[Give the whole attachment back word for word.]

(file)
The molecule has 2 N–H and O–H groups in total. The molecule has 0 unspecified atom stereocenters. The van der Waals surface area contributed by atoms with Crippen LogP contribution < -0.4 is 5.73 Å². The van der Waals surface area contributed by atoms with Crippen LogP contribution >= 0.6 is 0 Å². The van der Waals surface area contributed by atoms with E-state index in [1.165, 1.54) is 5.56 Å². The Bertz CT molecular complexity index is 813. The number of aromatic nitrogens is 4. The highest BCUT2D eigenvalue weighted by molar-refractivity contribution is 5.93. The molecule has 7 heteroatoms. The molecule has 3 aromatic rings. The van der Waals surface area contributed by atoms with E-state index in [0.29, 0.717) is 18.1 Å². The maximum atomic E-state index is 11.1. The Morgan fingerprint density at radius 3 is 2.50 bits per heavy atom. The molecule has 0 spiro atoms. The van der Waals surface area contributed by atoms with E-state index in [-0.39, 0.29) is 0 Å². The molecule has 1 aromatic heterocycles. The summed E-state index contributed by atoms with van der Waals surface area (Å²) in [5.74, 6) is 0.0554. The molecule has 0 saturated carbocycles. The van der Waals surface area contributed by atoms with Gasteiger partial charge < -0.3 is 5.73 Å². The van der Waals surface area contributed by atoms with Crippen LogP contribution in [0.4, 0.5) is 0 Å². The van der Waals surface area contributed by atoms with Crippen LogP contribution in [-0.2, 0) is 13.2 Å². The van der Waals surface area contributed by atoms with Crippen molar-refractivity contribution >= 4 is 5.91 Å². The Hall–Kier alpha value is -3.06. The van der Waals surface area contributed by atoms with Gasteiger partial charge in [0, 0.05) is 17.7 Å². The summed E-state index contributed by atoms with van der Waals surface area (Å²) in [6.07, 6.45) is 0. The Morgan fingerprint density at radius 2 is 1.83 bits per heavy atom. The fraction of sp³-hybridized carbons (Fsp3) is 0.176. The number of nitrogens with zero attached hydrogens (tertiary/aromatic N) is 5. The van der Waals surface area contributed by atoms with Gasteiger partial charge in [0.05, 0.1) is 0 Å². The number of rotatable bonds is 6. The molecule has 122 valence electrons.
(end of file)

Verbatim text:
The molecule has 2 N–H and O–H groups in total. The molecule has 0 unspecified atom stereocenters. The van der Waals surface area contributed by atoms with Crippen LogP contribution < -0.4 is 5.73 Å². The van der Waals surface area contributed by atoms with Crippen LogP contribution >= 0.6 is 0 Å². The van der Waals surface area contributed by atoms with E-state index in [1.165, 1.54) is 5.56 Å². The Bertz CT molecular complexity index is 813. The number of aromatic nitrogens is 4. The highest BCUT2D eigenvalue weighted by molar-refractivity contribution is 5.93. The molecule has 7 heteroatoms. The molecule has 3 aromatic rings. The van der Waals surface area contributed by atoms with E-state index in [0.29, 0.717) is 18.1 Å². The maximum atomic E-state index is 11.1. The Morgan fingerprint density at radius 3 is 2.50 bits per heavy atom. The molecule has 0 spiro atoms. The van der Waals surface area contributed by atoms with E-state index in [-0.39, 0.29) is 0 Å². The molecule has 1 aromatic heterocycles. The summed E-state index contributed by atoms with van der Waals surface area (Å²) in [5.74, 6) is 0.0554. The molecule has 0 saturated carbocycles. The van der Waals surface area contributed by atoms with Gasteiger partial charge < -0.3 is 5.73 Å². The van der Waals surface area contributed by atoms with Crippen LogP contribution in [0.4, 0.5) is 0 Å². The van der Waals surface area contributed by atoms with Crippen LogP contribution in [-0.2, 0) is 13.2 Å². The van der Waals surface area contributed by atoms with Crippen molar-refractivity contribution >= 4 is 5.91 Å². The Hall–Kier alpha value is -3.06. The van der Waals surface area contributed by atoms with Gasteiger partial charge in [0, 0.05) is 17.7 Å². The summed E-state index contributed by atoms with van der Waals surface area (Å²) in [6.07, 6.45) is 0. The Morgan fingerprint density at radius 2 is 1.83 bits per heavy atom. The fraction of sp³-hybridized carbons (Fsp3) is 0.176. The number of nitrogens with zero attached hydrogens (tertiary/aromatic N) is 5. The van der Waals surface area contributed by atoms with Gasteiger partial charge in [0.05, 0.1) is 0 Å². The number of rotatable bonds is 6. The molecule has 122 valence electrons.